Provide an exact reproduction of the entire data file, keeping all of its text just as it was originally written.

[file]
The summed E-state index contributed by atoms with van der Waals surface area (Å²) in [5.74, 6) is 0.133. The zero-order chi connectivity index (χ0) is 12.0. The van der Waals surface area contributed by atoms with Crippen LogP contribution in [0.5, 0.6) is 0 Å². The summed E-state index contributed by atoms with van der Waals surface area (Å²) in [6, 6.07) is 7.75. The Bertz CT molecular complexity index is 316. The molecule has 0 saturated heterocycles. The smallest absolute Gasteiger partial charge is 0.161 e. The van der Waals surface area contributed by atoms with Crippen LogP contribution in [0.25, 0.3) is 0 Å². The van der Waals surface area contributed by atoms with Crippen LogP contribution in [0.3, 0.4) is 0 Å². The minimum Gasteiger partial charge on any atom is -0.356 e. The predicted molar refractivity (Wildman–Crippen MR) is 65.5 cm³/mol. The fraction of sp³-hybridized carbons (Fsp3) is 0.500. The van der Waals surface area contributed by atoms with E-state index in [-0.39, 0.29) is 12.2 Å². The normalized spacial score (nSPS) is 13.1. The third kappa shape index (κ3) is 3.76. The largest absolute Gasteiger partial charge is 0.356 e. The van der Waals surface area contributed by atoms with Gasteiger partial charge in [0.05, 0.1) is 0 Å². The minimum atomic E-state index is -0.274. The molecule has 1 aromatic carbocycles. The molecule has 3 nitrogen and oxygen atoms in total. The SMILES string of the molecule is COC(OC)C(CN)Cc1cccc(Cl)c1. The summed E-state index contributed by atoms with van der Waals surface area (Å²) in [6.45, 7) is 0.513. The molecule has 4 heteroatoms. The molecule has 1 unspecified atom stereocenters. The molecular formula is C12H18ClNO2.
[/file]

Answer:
The summed E-state index contributed by atoms with van der Waals surface area (Å²) in [5.74, 6) is 0.133. The zero-order chi connectivity index (χ0) is 12.0. The van der Waals surface area contributed by atoms with Crippen LogP contribution in [0.5, 0.6) is 0 Å². The summed E-state index contributed by atoms with van der Waals surface area (Å²) in [6, 6.07) is 7.75. The Bertz CT molecular complexity index is 316. The molecule has 0 saturated heterocycles. The smallest absolute Gasteiger partial charge is 0.161 e. The van der Waals surface area contributed by atoms with Crippen LogP contribution in [0.25, 0.3) is 0 Å². The van der Waals surface area contributed by atoms with Crippen LogP contribution in [0.3, 0.4) is 0 Å². The minimum Gasteiger partial charge on any atom is -0.356 e. The predicted molar refractivity (Wildman–Crippen MR) is 65.5 cm³/mol. The fraction of sp³-hybridized carbons (Fsp3) is 0.500. The van der Waals surface area contributed by atoms with E-state index in [-0.39, 0.29) is 12.2 Å². The normalized spacial score (nSPS) is 13.1. The third kappa shape index (κ3) is 3.76. The largest absolute Gasteiger partial charge is 0.356 e. The van der Waals surface area contributed by atoms with Gasteiger partial charge in [0.05, 0.1) is 0 Å². The minimum atomic E-state index is -0.274. The molecule has 1 aromatic carbocycles. The molecule has 3 nitrogen and oxygen atoms in total. The SMILES string of the molecule is COC(OC)C(CN)Cc1cccc(Cl)c1. The summed E-state index contributed by atoms with van der Waals surface area (Å²) in [6.45, 7) is 0.513. The molecule has 4 heteroatoms. The molecule has 1 unspecified atom stereocenters. The molecular formula is C12H18ClNO2.